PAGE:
Beyond its technical aspects, Vedic astrology is ultimately a spiritual science, and therefore requires a certain level of intuition that is generally only present in those who maintain certain standards of spiritual practice. In order to read horoscopes and then give advice on how to best approach life’s obstacles from a spiritual perspective, an astrologer should be living a life in which a strong standard of spiritual discipline is maintained. 

In fact, the astrologers of ancient India were considered to be great sages who were honest, humble, magnanimous, detached, and treated all equally. Their main purpose was to help guide individuals on the path of spirituality. 

Though they are much harder to find these days, astrologers who maintain a similar standard of spiritual integrity still exist. 

For those who feel particularly lost or are going through a hard time, such astrologers can provide one the vision necessary to see life’s obstacles, not as sources of depression, but as lessons meant for one’s spiritual growth.

Leave a Reply

10/28/22Dr. Anandibai Joshi

Dr. Anandi Gopal Joshi is credited with being the first woman from India to study medicine in the United States. Born in Bombay in 1865, she was married at the age of ten to an older man who had been her teacher. Dr. Joshi had a child at the age of 13, but the child died when only 10 days old. She believed that with better medical care, the child would have lived, and she frequently cited this as motivation for her desire to attend medical school. Her husband encouraged her in her academic pursuits and in 1883, Joshee joined the Woman’s Medical College of Pennsylvania, now known as the Drexel University College of Medicine in Philadelphia. She graduated in 1886 with her degree in medicine; her M.D. thesis focused on Hindu obstetrics. Unfortunately,  Dr. Joshi was only able to practice medicine for a few months before passing away from tuberculosis.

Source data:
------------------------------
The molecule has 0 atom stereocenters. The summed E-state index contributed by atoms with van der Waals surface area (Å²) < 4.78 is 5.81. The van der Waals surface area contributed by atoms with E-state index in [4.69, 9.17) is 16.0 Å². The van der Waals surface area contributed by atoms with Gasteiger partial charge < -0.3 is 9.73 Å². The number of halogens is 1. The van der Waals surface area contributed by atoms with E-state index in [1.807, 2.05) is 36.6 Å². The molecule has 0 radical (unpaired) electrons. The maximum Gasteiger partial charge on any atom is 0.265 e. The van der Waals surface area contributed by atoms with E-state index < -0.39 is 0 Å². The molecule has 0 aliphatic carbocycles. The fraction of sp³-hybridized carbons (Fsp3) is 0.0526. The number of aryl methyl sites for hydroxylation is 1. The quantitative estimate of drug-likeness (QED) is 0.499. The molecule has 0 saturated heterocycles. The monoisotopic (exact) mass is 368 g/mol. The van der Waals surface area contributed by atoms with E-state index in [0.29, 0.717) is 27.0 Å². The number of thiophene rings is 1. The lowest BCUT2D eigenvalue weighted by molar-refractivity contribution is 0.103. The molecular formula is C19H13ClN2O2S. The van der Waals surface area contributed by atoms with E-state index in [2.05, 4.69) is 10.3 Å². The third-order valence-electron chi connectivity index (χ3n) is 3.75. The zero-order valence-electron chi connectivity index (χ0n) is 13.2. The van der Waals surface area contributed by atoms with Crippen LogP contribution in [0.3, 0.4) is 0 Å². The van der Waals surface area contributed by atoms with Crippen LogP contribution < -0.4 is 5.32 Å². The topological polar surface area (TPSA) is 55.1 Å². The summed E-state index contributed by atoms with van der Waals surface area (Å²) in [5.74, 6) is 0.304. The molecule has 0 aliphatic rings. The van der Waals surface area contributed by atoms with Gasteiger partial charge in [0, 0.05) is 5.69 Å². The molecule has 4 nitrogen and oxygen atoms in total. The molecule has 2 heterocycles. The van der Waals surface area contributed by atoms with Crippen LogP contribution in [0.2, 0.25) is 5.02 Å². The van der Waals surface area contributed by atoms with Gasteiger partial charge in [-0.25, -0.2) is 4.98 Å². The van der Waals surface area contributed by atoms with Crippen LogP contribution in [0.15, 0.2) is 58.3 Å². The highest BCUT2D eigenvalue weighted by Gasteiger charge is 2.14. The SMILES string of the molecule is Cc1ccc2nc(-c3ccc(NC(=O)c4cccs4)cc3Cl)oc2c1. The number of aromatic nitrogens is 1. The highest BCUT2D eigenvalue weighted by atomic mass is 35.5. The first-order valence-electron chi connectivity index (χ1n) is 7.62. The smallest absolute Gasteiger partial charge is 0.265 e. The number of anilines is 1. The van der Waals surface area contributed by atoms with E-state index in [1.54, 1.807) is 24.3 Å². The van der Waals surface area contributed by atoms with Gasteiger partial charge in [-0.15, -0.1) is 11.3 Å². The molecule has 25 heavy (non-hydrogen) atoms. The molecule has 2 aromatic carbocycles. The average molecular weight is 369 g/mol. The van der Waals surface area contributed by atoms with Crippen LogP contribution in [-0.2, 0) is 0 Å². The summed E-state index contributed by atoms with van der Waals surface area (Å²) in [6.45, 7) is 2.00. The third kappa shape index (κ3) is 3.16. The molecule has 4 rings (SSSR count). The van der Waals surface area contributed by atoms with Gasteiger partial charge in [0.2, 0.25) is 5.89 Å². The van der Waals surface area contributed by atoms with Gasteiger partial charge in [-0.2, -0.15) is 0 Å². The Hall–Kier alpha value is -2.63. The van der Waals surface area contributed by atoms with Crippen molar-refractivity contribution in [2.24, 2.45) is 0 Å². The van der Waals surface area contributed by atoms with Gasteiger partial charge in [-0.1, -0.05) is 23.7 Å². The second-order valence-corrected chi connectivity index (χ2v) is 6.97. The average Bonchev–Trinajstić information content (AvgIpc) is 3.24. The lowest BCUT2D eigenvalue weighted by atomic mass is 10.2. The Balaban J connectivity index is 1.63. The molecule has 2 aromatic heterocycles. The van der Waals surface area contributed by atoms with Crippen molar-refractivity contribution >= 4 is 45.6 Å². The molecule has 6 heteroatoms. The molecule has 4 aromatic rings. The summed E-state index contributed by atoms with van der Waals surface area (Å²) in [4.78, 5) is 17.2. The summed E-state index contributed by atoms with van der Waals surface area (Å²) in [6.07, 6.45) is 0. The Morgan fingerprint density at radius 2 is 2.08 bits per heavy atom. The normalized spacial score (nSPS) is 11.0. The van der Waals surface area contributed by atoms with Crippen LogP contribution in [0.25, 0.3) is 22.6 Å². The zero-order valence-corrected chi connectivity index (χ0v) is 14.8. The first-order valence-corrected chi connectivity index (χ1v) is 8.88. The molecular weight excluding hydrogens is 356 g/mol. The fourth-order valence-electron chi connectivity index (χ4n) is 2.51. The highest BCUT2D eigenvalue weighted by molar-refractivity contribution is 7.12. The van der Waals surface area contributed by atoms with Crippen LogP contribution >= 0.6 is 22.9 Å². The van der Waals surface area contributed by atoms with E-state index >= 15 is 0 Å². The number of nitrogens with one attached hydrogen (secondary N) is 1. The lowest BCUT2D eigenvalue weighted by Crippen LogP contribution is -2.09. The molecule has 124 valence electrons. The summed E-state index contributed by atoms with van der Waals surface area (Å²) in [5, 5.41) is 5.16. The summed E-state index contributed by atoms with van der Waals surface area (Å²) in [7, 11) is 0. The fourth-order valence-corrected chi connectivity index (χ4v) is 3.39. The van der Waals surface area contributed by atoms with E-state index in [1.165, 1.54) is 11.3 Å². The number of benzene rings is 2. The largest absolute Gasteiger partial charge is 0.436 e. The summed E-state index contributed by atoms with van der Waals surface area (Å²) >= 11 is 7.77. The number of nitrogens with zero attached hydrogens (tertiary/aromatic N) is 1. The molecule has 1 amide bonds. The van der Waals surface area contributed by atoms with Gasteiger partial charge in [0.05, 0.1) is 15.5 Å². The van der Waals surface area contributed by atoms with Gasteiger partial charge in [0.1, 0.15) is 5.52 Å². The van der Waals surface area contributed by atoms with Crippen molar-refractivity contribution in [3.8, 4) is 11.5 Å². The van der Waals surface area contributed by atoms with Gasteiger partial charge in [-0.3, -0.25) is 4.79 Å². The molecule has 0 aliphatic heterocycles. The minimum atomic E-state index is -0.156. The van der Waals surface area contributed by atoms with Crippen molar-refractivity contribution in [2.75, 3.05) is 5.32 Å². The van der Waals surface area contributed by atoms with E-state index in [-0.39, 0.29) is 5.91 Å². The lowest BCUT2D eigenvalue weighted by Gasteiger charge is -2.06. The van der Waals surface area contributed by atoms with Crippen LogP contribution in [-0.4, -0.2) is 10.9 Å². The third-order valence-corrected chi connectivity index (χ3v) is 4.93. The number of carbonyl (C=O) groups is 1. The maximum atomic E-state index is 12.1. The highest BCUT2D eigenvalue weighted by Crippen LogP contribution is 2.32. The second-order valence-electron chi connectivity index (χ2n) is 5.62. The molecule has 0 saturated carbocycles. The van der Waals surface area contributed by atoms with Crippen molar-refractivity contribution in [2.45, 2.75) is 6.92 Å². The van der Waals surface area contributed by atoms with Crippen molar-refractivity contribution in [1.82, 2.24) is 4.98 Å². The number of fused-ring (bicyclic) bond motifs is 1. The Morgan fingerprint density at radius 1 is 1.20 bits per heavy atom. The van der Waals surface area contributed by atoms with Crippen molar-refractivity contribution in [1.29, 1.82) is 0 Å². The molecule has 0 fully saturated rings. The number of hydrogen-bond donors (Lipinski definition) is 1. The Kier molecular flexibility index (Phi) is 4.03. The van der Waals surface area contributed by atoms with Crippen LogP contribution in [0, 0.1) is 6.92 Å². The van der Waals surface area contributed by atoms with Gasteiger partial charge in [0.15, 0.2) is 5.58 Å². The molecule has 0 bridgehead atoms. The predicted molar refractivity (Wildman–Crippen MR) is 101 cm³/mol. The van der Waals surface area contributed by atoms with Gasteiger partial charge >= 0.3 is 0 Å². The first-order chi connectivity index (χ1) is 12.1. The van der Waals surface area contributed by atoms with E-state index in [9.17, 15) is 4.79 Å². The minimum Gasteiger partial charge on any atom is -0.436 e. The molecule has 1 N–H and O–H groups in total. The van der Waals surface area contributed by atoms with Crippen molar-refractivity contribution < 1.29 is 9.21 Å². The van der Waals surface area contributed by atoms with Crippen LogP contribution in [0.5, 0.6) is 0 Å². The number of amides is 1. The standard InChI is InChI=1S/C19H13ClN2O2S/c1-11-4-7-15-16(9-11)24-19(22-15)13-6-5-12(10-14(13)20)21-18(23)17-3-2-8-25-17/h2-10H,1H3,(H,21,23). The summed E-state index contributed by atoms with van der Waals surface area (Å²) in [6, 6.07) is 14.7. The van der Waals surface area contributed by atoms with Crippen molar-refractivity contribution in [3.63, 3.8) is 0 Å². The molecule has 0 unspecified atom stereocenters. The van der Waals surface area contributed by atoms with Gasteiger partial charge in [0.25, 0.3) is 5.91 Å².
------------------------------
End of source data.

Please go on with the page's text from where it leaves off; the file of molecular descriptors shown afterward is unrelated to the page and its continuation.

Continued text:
Science in Hinduism

10/2/2022Gandhi Jayanti

Gandhi Jayanti marks the birthday of Mahatma Gandhi, the ‘Father of the Nation’ for India and the Indian Diaspora. To honor Gandhi’s message of ahimsa (non-violence), volunteer events and commemorative ceremonies are conducted and statues of Gandhi are also decorated with flower garlands. Gandhi and the satyagraha (truth force) has inspired many of America’s most prominent civil rights and social impact movements and leaders, including Martin Luther King Jr., and Cesar Chavez. The United Nations declared October 2 as the International Day of Non-Violence in honor of Gandhi, whose work continues to inspire civil rights movements across the world.

Examining the Impact of Mahatma Gandhi on Social Change Movements

Why we should not tear down statues of Gandhi

10/1/2022First Hindu temple in US

The Immigration and Nationality Act of 1965 facilitated the journey of many Indian immigrants to the United States. In this new land, many created home shrines and community temples to practice and hold pujas (services). As Hindu American populations grew in metropolitan and rural areas, so did the need to find a permanent temple site for worship. In 1906, the Vedanta Society built the Old Temple in San Francisco, California but as this was not considered a formal temple, many don’t credit this with being the first. Others believe it is the Shiva Murugan Temple built in 1957 in Concord, California, whereas others believe it is the Maha Vallabha Ganapati Devanstanam in New York that should be considered the first. Today, there are nearly 1,000 temples in the United States . Regardless of where you live, you have the right to practice your faith.

A Guide To Temple Safety and Security

5 Things to Know About Visiting a Hindu Temple